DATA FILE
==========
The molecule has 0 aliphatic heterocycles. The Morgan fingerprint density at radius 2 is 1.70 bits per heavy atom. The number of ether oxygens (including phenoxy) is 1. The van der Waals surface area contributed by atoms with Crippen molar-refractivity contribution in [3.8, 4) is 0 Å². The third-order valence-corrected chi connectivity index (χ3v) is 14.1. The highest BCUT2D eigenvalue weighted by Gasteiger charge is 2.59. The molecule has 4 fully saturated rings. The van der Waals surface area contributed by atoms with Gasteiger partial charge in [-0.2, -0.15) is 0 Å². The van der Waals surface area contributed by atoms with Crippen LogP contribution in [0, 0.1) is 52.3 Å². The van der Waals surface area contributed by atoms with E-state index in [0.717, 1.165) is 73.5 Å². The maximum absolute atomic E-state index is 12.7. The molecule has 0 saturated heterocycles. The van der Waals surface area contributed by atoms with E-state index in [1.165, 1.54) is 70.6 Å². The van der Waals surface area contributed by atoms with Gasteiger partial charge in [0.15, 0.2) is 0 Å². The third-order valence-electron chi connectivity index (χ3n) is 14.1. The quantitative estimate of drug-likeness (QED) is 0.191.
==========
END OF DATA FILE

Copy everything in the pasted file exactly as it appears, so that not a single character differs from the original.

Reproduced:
The molecule has 0 aliphatic heterocycles. The Morgan fingerprint density at radius 2 is 1.70 bits per heavy atom. The number of ether oxygens (including phenoxy) is 1. The van der Waals surface area contributed by atoms with Crippen molar-refractivity contribution in [3.8, 4) is 0 Å². The third-order valence-corrected chi connectivity index (χ3v) is 14.1. The highest BCUT2D eigenvalue weighted by Gasteiger charge is 2.59. The molecule has 4 fully saturated rings. The van der Waals surface area contributed by atoms with Gasteiger partial charge in [-0.2, -0.15) is 0 Å². The van der Waals surface area contributed by atoms with Crippen LogP contribution in [0, 0.1) is 52.3 Å². The van der Waals surface area contributed by atoms with E-state index in [0.717, 1.165) is 73.5 Å². The maximum absolute atomic E-state index is 12.7. The molecule has 0 saturated heterocycles. The van der Waals surface area contributed by atoms with E-state index in [1.165, 1.54) is 70.6 Å². The van der Waals surface area contributed by atoms with Gasteiger partial charge in [0.15, 0.2) is 0 Å². The third-order valence-electron chi connectivity index (χ3n) is 14.1. The quantitative estimate of drug-likeness (QED) is 0.191.